How to Make Perfect Guacamole without a Recipe
Plus, how to keep it from turning brown - once and for all.
Guacamole originated in Mexico and was first made by the Aztecs in the 1500’s by simply mashing avocados in a mortar and pestle. In fact, guacamole literally translates to “avocado sauce,” deriving from the Aztec Nahuatl words for avocado (āhuacatl) and sauce (mōlli). Today, in the U.S., the mild, creamy avocado dip and spread, colloquially known as guac, has become ubiquitous at get-togethers, from Superbowl Sunday to summer BBQs.
Guacamole lovers, dare we generalize, fall into two camps: the purists and the experimentalists. Purists favor a traditional base of avocados, onions, cilantro, salt and lime juice, sometimes adding garlic and jalapeno, and possibly diced tomatoes. Experimentalists have been known to riff with all kinds of add-ins, from peas to pistachios and papayas to pears. No matter which team you side with, getting the ingredient proportions right is key to making perfect guacamole. From there, you can tweak the texture (from super smooth to ultra-chunky) and seasonings to suit your preference. Here’s our best guacamole recipe, our top tips for making and storing guac and surprising dishes you can make with guacamole.
At its base, guacamole is made with mashed avocados, onions, lime juice and fresh cilantro; sometimes garlic and jalapenos are added for extra bite, and some people like to add diced tomatoes as well. If you’re out of limes, sub in lemons. No citrus? Pull in vinegar. Guacamole can be served as a dip with tortilla chips and veggies, as a side to tacos, burritos and grain bowls or as a spread for sandwiches, burgers and wraps.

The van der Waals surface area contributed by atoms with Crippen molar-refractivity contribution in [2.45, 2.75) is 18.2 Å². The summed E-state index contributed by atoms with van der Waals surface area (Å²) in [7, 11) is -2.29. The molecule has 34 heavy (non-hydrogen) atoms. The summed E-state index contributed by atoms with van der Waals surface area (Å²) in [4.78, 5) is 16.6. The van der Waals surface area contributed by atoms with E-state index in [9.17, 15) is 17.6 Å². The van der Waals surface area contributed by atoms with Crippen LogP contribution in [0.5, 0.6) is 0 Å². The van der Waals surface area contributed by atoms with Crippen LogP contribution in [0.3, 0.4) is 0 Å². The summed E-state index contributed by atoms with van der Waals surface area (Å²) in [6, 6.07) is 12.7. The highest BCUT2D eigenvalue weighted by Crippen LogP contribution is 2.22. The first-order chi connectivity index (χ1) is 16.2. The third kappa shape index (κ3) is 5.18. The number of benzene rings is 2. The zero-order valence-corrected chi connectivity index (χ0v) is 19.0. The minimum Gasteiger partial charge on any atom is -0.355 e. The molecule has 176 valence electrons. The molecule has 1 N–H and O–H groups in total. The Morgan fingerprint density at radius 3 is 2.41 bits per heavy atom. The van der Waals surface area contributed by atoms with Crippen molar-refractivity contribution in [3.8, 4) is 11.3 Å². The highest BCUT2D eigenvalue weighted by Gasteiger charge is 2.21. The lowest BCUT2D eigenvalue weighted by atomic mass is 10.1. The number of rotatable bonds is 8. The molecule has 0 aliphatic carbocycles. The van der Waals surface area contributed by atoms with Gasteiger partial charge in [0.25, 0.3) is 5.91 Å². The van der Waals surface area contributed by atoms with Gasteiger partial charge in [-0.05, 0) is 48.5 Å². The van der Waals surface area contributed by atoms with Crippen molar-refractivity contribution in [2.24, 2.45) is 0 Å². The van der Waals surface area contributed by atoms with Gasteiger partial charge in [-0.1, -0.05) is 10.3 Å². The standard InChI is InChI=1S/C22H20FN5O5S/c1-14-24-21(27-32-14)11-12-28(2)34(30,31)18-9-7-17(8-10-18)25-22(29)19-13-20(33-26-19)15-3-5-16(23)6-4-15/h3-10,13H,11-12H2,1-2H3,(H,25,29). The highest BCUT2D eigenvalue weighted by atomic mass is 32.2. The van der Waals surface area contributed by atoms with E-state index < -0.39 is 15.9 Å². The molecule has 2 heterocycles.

How to Make Guacamole
Guacamole is a one of those dishes with ingredients that add up to much more than the sum of its parts, but getting the ratios right starts with a great base recipe.
Simple ingredients in perfect proportion make this Mexican dip a crowd-pleasing favorite for any event. We decided not to use tomatoes and included both onion and garlic for extra zip. A healthy dose of fresh lime juice balances and brightens the flavors.
1: Prep the Onions
Cut half of a small red onion into a small dice, put it into a small strainer and rinse it under cold running water. Transfer the onions to a small bowl and cover with 1 cup cold water. Stir in 1 tablespoon white distilled vinegar and let sit for 10 minutes.
2: Prep the Avocado
Slice 4 avocados in half, remove the pits and scoop the flesh into a medium bowl. Pour 1/4 cup lime juice (from about 2 limes) over the avocado.
3: Mash the Avocado
Using a fork or potato masher, mash the avocado until creamy, but leave some chunks for textural contrast.
4: Combine the Aromatics and Seasoning
Drain the onions well and add to the bowl, along with 1 minced jalapeno, 1 clove of grated garlic, 1 teaspoon kosher salt and 1/4 cup finely chopped cilantro leaves. Stir to combine.
5: Serve the Guacamole
Ideally, serve guacamole immediately with tortilla chips. If you’re making it ahead, prevent discoloration by pressing a piece of plastic wrap directly against the surface of the guacamole and refrigerate it until you’re ready to serve.
Is Guacamole Good for You?